There are ways to overcome your fear of failure and be able to forge ahead. First, face your fears in order to change your attitude. Secondly, make a plan for success.

Facing your Fear of Failure

When it comes to business, the biggest fear is that you will lose all your money and possessions. Another fear is shame, which can elicit feelings like anger, frustration and regret. Failure does not make you a bad person nor does it physically change you. The fear of losing all your possessions/money is not very likely. You are able to structure your business in a way to limit liability and protect yourself. You will need to know how much money you are comfortable losing in the worst-case scenario. Nothing is ever guaranteed.

There are two things you can do: face the fear and focus on aspects you can control.

Face the fear. Accept that failure makes you afraid and ashamed. Find advisors you can trust and bring these feeling to the surface with them.  This will help prevent your unconscious from sabotaging  your efforts and it will get assurance from them that can bolster your self-worth and minimize the threat of disappointing them.

Focus on the aspects that you can control. For example, worrying about whether people will want your product or service. A franchise can minimize this fear because they have already forged a process that has proven successful to others.

Make a Plan for Success

You already know how to fail by doing nothing. You need to learn how to succeed.

  • Do your research – While you cannot possibly have every piece of information, collecting the most important data will help you make a smarter decision and help alleviate the fear of failing. A franchise has already completed a lot of this information and has used it to makes its franchisees successful. As a broker, we will help you in gathering all the data and information to help you make a smart decision.
  • Create a Plan -Writing a business plan is not easy but it is worth the time and effort. The business plan can act as a roadmap to success. Many franchises have already created business plan templates you can use, you will just need to customize it to your market.
  • Make a Plan B – Making a Plan B is NOT setting you up for failure. It shows that you are a smart business owner. Starting a business is taking a measured risk and by planning accordingly, you can build your confidence in your decisions. Your Plan B does not have to be an alternative course that you take if you fail. It can be a tool to help you consider alternative paths.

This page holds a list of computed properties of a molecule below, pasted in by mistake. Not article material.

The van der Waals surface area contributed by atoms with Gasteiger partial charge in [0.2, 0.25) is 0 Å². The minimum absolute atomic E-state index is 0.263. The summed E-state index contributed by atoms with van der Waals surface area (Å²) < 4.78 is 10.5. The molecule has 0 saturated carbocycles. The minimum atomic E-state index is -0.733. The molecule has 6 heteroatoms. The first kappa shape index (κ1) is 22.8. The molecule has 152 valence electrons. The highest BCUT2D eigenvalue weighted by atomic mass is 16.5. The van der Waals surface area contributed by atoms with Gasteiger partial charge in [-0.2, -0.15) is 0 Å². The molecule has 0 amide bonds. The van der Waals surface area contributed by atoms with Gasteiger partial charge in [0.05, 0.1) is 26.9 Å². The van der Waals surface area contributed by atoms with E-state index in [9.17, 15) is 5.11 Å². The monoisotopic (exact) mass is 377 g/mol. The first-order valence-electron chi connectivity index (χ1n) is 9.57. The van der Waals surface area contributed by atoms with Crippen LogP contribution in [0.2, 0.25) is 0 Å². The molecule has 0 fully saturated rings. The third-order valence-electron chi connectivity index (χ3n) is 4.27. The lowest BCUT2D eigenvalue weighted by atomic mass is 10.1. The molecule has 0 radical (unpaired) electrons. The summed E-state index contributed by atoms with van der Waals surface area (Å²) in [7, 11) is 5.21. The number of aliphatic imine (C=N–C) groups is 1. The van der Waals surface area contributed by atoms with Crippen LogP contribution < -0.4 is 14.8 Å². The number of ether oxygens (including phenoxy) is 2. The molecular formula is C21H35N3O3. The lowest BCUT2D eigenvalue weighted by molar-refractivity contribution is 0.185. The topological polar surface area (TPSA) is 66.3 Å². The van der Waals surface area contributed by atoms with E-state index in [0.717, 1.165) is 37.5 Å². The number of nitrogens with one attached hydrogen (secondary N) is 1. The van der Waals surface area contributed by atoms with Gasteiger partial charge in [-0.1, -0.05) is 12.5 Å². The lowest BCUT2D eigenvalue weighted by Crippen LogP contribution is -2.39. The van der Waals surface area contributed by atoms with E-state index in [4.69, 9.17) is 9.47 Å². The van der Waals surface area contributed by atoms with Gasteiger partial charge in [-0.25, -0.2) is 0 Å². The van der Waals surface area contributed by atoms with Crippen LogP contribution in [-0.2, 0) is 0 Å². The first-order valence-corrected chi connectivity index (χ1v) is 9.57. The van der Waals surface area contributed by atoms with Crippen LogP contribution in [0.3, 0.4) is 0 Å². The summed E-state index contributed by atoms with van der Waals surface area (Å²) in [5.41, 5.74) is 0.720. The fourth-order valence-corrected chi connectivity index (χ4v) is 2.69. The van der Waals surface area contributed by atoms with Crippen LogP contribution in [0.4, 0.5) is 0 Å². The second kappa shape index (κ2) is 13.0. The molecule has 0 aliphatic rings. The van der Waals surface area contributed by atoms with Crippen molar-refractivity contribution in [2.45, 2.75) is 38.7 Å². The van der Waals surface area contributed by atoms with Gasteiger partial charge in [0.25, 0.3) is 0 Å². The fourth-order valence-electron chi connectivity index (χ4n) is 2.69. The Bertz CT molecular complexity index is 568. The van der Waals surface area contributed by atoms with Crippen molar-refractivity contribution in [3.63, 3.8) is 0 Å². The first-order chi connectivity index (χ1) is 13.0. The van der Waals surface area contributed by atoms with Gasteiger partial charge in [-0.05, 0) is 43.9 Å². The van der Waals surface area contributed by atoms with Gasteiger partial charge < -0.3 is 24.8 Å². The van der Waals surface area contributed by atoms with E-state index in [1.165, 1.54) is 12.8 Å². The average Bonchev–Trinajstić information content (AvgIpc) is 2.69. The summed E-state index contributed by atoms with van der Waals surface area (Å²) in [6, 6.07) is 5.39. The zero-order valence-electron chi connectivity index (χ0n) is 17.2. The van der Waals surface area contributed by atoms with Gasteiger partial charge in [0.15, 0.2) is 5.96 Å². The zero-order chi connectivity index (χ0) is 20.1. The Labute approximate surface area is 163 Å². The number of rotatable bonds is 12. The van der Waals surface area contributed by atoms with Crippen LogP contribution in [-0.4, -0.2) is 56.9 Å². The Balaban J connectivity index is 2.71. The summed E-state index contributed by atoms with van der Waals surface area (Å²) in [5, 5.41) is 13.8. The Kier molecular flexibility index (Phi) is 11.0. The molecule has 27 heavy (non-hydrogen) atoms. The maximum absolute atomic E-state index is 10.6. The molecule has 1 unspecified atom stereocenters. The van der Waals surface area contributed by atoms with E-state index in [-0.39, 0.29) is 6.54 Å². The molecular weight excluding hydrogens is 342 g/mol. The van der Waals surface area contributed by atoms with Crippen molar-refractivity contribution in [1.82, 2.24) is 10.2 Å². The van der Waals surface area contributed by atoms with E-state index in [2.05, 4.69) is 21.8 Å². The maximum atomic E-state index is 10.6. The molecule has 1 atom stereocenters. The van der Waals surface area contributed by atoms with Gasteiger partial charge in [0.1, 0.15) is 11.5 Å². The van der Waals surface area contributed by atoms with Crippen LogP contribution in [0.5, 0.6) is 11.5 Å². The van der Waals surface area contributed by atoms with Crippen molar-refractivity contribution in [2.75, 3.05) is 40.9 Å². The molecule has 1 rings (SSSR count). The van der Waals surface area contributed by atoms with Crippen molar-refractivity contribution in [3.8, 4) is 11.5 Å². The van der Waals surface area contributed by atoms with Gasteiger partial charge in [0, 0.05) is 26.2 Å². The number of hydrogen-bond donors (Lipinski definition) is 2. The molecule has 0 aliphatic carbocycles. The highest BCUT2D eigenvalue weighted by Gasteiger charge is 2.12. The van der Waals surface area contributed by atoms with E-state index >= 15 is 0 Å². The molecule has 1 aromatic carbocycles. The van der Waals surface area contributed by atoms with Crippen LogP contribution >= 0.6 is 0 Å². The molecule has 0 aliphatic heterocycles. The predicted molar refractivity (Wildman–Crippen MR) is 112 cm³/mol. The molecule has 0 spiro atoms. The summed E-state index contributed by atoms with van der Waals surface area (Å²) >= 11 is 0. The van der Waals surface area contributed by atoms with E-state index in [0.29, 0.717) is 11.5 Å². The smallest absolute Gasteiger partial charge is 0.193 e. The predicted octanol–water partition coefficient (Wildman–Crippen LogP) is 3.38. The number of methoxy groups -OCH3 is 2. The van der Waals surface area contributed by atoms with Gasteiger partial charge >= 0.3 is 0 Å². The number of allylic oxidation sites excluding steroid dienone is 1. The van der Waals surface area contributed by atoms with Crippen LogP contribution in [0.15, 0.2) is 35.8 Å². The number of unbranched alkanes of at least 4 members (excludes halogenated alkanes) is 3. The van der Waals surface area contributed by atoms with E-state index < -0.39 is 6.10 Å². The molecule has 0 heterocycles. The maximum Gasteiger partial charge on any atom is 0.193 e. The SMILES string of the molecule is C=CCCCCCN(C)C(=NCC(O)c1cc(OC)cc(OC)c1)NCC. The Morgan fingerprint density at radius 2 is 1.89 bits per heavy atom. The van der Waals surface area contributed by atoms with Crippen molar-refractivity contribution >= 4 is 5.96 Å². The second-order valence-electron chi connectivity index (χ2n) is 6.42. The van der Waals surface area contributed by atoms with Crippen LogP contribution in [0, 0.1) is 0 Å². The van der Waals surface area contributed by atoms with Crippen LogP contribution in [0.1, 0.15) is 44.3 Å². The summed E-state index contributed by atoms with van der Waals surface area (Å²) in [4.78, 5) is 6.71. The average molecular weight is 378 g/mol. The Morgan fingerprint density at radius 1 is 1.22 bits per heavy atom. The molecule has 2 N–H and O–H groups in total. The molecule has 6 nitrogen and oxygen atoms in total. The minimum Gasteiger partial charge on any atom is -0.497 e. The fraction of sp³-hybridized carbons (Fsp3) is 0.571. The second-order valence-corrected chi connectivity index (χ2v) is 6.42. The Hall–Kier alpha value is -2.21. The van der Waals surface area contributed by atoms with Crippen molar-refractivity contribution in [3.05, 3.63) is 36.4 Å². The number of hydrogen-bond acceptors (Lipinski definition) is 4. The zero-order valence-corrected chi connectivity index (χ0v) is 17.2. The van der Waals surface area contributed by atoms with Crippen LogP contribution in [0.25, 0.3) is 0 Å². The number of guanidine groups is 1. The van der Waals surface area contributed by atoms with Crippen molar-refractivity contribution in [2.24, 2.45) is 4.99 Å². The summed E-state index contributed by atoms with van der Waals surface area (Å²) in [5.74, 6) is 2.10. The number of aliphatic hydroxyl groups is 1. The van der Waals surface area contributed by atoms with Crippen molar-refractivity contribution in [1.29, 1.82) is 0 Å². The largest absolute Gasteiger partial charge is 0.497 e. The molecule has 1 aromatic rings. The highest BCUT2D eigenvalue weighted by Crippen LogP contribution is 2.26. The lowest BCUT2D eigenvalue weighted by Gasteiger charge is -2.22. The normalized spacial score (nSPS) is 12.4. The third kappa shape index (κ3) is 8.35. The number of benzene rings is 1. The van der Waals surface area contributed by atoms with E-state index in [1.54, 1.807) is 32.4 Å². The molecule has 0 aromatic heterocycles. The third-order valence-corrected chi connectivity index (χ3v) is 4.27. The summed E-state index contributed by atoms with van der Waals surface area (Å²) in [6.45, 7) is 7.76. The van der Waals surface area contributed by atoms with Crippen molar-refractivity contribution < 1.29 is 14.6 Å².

• Get Support – When to starting a business alone you can get stuck in your own self-doubt. You will need a support system to help you on your journey. This is the beauty of a franchise, you are in business for yourself but not by yourself. You are buying into an already existing and successful support system.

My point is that fear is not a bad thing. It can help you be more successful. It can take outside your comfort zone to learn something valuable. Owning a franchise can be one of the most rewarding experiences of your life and we would not want you to miss out just because of a fear of failure.

Our role is to help you through this process and to help you face those fears. As franchise owners for 16 years, we have faced those fears. We had our doubts. But in the end, it was the best decision we ever made.

Corporate Visit

Our First and Only Corporate Visit

At the time it seemed to be a waste of time. We understood the concept – non-medical in home care for seniors. We knew it was going to involve managing a lot of people. We knew they had a system in place and other franchisees were successful even though it was a new franchise. We jumped in our car and decided to take a road trip out to Dayton, Ohio to visit Comfort Keepers. Why not combine seeing America and have a little fun on the way (I fell in love with the city of Pittsburgh, it is really a neat city).

We drive up to the office building excited. We were not sure of what to expect and what type of dog and pony show we were about to see. Clustered together with some other couples we were herded into the conference / training room and the founders began to talk about how their company started and the need the fulfilled in their community. We began to relate their experiences with our own family members and saw how we can make a difference in the lives of others. SOLD.

More Research

Were we being too hasty? We had only visited 1 franchise and there was one more like it we knew about. Why not look at the competitor? What was their corporate culture like? We seemed to fit in with Comfort Keepers. Calls were made to some of the franchisees, we asked my Dad, who is a CPA to look at their Profit and Loss and Balance Sheet for us and to give us questions to ask about the soundness of their company.

We still had jobs. We were beginning to hate what we were doing and how we were being treated. The thoughts of taking control of our lives was dominating our conversations. The fear of doing something new would always bring us back to the fact that we still had jobs. One by one our colleagues began to disappear. Mike and I realized the clock was ticking faster and it was time to say yes.